Opening a restaurant and entertainment venue in the middle of a pandemic is not for the faint of heart — but Friends of Dorothy founder Rudy Tomazic saw the potential for a new queer space in Victoria and bet against the odds. Just over a year later, that gamble has paid off.
Tomazic opened the first Friends of Dorothy location in Kelowna when he was living in the Okanagan. He came to Victoria to scout out a second location in June 2020, got to work, and opened the Johnson Street location that December.
The concept behind Friends of Dorothy is a LGBTQIA2S+ space where everyone is welcome. Tomazic describes its essence in five words – fun, colourful, welcoming, warm, and non-judgmental.
“Whether you’re a lesbian, whether you’re bi, whether you’re exploring, whether you’re not sure, there’s just no judgment. Everyone’s welcome. And I enforce that.”
The name is a nod to queer history when identifying yourself as a ‘friend of Dorothy’ was a discreet way of saying you were gay. It also pays homage to Tomazic’s actual Aunt Dorothy. She pulled him aside in his late teens to tell him he was accepted and loved for who he was. At the time, the AIDS pandemic was raging and social acceptance was nowhere near where it is today.
“We fought for years for equality and acceptance, and not have to hide in basements or alleys. And now we have that,” Tomazic said.
That acceptance and welcoming play a big role in the philosophy behind Friends of Dorothy. Staff span the gender and sexuality spectrum, with employees who are gay, lesbian, bi, trans, two-spirit, questioning, and straight. Staff also wear pins identifying their pronouns.
“I think that’s the greatest part of this space, there’s no judgement. Come in and be who you are … we welcome you and support you,” Tomazic said.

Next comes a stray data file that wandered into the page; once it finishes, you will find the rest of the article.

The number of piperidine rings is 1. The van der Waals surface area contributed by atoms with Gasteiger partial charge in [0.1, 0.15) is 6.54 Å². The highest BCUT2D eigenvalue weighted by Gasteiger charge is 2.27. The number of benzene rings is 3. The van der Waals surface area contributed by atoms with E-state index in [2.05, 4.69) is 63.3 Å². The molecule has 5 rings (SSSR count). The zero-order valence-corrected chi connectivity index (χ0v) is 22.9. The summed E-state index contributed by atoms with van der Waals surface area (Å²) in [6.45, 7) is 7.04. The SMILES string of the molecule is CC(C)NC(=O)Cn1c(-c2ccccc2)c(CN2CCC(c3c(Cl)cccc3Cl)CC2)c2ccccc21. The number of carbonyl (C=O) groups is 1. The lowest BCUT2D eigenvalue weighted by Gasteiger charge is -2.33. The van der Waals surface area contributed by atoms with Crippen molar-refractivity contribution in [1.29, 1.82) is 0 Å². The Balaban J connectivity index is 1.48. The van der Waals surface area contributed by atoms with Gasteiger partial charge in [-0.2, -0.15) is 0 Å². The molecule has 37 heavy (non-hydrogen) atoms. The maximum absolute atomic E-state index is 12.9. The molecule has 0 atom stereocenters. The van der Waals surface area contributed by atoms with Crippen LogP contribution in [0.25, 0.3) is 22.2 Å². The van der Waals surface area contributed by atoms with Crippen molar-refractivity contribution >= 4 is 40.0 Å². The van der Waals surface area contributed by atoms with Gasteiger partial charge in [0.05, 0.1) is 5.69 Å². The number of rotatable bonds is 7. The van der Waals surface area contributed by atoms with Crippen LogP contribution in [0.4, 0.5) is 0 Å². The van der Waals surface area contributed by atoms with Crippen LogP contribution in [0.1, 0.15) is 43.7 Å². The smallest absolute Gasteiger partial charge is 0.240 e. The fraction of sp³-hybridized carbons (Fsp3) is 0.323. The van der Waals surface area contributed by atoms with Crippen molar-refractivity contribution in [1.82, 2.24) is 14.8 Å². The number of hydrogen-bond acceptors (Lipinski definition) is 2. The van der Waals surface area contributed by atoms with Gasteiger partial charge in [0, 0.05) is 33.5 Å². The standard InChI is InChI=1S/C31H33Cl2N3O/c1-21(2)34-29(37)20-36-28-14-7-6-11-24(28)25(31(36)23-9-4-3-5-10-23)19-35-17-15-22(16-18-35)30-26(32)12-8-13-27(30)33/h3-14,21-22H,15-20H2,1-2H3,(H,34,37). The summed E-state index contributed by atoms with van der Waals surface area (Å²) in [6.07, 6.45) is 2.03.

The clientele is just as diverse, and Tomazic prides himself on creating a space that’s open to all, including people of all ages. He recently received an email from a woman looking to have her trans son celebrate his 10th birthday.
“To hear somebody say, I have a 10-year-old trans son or daughter, just makes me realize how far we’ve come as a society. Because 20 years ago, I don’t believe it would have been said by somebody.”
The diversity and presence of the queer community in Greater Victoria is something that struck Tomazic right away and he makes sure to support other queer spaces such as Paparazzi Nightclub and the Vicious Poodle.
The strong queer community in Greater Victoria has set the stage for the business to thrive, despite opening in the midst of the pandemic. Like all hospitality businesses, he’s had to adapt to shifting regulations. Tomazic described it as a game of “red light, green light.” It’s been a tough transition for the restaurant’s staff especially, to keep pace with shifting public health mandates and social norms. He knows it hasn’t been easy for patrons, either.
Now that the space has weathered two pandemic winters and come out on top, Tomazic’s looking forward to what the future holds. There are plans in the works to open another location in B.C. As for where that will be, Tomazic is keeping it a secret for now.
“For me, it’s about providing places for people to enjoy, come together, be with their family, be with people they love … and enjoy life. And I think we need to go back to those things again because we haven’t been there in a while.”
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